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The Reality of Fantasy

Jeffrey L Kohanek

As book genres go, Fantasy has been stereotyped and misunderstood more than most. Some readers dismiss it as pointless dribble, with little to offer to them or to the literary community at large. Many hear the term Fantasy and assume that the work is filled with fire-breathing dragons and wizards with pointed hats.

So what defines the Fantasy genre? Here is a generic definition:

Fantasy is a genre of fiction that uses magic or other supernatural elements as a main plot element, theme, or setting.

If the story revolves around elements that are deemed supernatural by the reality that we know, it's considered Fantasy. If you think that you’d never be interested in something like that, you should stop watching The Walking Dead. Until you can prove to me that zombies exist, you’re hooked on a Fantasy TV series.

This begins to show the breadth that the genre now encompasses. Yes, you will still find Tolkienesque books that are filled with dragons, wizards, elves, and other elements that fit the stereotype. However, you also can find Contemporary Fantasy, Dark Fantasy, Urban Fantasy, and others. The most classic sub-genre is High Fantasy, which takes the reader into another world, often one of incredible depth and complexities. Taking it a step further, the author can add Epic Fantasy plot-lines, which place the protagonists in the midst of a struggle that has world-changing repercussions. The Lord of the Rings is the best-known example of a High Fantasy tale with Epic scope.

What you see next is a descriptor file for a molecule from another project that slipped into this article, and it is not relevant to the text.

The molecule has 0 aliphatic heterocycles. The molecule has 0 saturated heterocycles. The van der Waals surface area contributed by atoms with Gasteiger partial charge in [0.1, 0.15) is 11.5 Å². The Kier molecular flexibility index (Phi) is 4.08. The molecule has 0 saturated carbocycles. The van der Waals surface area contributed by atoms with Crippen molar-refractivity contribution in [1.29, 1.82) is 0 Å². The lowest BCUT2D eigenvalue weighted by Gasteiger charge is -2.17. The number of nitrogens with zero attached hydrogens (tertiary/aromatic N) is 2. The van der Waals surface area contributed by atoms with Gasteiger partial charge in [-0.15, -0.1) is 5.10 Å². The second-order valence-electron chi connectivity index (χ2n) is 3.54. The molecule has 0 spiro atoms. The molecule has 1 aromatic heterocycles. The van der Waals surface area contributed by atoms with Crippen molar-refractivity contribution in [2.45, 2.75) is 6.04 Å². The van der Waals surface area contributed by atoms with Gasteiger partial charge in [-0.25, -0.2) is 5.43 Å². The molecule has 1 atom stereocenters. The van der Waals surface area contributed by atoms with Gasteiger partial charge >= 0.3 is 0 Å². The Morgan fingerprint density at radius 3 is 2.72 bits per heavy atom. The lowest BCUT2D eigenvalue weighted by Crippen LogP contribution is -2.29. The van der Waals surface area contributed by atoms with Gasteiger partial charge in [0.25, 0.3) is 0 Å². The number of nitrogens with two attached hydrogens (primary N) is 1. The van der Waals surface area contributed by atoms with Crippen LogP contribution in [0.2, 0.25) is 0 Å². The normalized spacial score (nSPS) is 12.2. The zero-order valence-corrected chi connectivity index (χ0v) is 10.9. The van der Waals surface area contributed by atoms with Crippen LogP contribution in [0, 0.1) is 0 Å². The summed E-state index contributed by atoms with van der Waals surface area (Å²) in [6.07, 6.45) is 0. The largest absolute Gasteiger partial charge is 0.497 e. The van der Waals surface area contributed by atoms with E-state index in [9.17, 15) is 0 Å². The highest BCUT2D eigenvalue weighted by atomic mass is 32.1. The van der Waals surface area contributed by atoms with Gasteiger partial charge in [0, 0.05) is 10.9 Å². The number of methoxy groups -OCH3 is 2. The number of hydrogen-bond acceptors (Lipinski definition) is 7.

While my books veer in the direction of High Fantasy, I strive to ground them with a sense of familiarity in hopes of making the story approachable and the world believable. However, the background behind this approach will have to wait for a future blog post.

Fantasy has emerged from the dark corner your local bookstore, moving into mainstream thanks to the geek expansion into pop culture. The Walking Dead, Game of Thrones, Harry Potter, Divergent, The Lord of the Rings, and just about every Marvel movie that exists are on-screen representations of the genre and attract fans by the millions. If you’ve enjoyed watching any of those titles, or anything similar, perhaps it’s time for you to set your mystery or thriller novels aside and consider dipping your toe into a new pool. All I ask is that you investigate some popular titles in the genre, check out some reviews, and consider each book by the context of the story, not by the genre that defines it.



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